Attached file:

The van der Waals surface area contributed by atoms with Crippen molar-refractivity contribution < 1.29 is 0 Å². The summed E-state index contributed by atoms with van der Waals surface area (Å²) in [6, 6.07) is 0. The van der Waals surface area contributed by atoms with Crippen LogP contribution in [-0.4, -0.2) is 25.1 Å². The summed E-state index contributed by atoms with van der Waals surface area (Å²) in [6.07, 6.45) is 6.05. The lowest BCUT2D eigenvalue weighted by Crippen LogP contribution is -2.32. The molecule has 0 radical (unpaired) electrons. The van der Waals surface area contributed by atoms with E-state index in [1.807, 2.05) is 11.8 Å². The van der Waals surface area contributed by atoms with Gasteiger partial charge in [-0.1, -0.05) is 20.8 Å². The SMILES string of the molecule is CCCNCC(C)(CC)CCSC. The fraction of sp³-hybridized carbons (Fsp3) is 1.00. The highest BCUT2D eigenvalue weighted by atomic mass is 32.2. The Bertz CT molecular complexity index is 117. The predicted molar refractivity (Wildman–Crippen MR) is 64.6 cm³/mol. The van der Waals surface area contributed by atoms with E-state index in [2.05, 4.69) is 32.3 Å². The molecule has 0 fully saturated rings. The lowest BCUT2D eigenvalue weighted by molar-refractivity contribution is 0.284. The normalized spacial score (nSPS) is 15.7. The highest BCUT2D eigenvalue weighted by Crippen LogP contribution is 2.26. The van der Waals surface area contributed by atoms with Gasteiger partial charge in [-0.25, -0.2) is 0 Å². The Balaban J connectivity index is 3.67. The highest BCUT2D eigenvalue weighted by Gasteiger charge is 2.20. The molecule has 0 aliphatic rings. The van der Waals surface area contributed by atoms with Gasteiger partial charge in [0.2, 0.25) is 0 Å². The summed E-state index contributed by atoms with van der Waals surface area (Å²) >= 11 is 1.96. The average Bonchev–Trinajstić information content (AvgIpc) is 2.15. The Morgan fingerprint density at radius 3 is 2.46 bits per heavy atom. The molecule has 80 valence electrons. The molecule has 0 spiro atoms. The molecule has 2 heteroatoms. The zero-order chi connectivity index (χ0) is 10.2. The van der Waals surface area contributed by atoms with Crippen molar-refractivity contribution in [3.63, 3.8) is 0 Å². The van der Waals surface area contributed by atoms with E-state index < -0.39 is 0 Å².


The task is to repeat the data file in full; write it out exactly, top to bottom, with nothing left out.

The van der Waals surface area contributed by atoms with Crippen molar-refractivity contribution < 1.29 is 0 Å². The summed E-state index contributed by atoms with van der Waals surface area (Å²) in [6, 6.07) is 0. The van der Waals surface area contributed by atoms with Crippen LogP contribution in [-0.4, -0.2) is 25.1 Å². The summed E-state index contributed by atoms with van der Waals surface area (Å²) in [6.07, 6.45) is 6.05. The lowest BCUT2D eigenvalue weighted by Crippen LogP contribution is -2.32. The molecule has 0 radical (unpaired) electrons. The van der Waals surface area contributed by atoms with E-state index in [1.807, 2.05) is 11.8 Å². The van der Waals surface area contributed by atoms with Gasteiger partial charge in [-0.1, -0.05) is 20.8 Å². The SMILES string of the molecule is CCCNCC(C)(CC)CCSC. The fraction of sp³-hybridized carbons (Fsp3) is 1.00. The highest BCUT2D eigenvalue weighted by atomic mass is 32.2. The Bertz CT molecular complexity index is 117. The predicted molar refractivity (Wildman–Crippen MR) is 64.6 cm³/mol. The van der Waals surface area contributed by atoms with E-state index in [2.05, 4.69) is 32.3 Å². The molecule has 0 fully saturated rings. The lowest BCUT2D eigenvalue weighted by molar-refractivity contribution is 0.284. The normalized spacial score (nSPS) is 15.7. The highest BCUT2D eigenvalue weighted by Crippen LogP contribution is 2.26. The van der Waals surface area contributed by atoms with Gasteiger partial charge in [-0.25, -0.2) is 0 Å². The Balaban J connectivity index is 3.67. The highest BCUT2D eigenvalue weighted by Gasteiger charge is 2.20. The molecule has 0 aliphatic rings. The van der Waals surface area contributed by atoms with Gasteiger partial charge in [0.2, 0.25) is 0 Å². The summed E-state index contributed by atoms with van der Waals surface area (Å²) >= 11 is 1.96. The average Bonchev–Trinajstić information content (AvgIpc) is 2.15. The Morgan fingerprint density at radius 3 is 2.46 bits per heavy atom. The molecule has 80 valence electrons. The molecule has 0 spiro atoms. The molecule has 2 heteroatoms. The zero-order chi connectivity index (χ0) is 10.2. The van der Waals surface area contributed by atoms with Crippen molar-refractivity contribution in [3.63, 3.8) is 0 Å². The van der Waals surface area contributed by atoms with E-state index < -0.39 is 0 Å².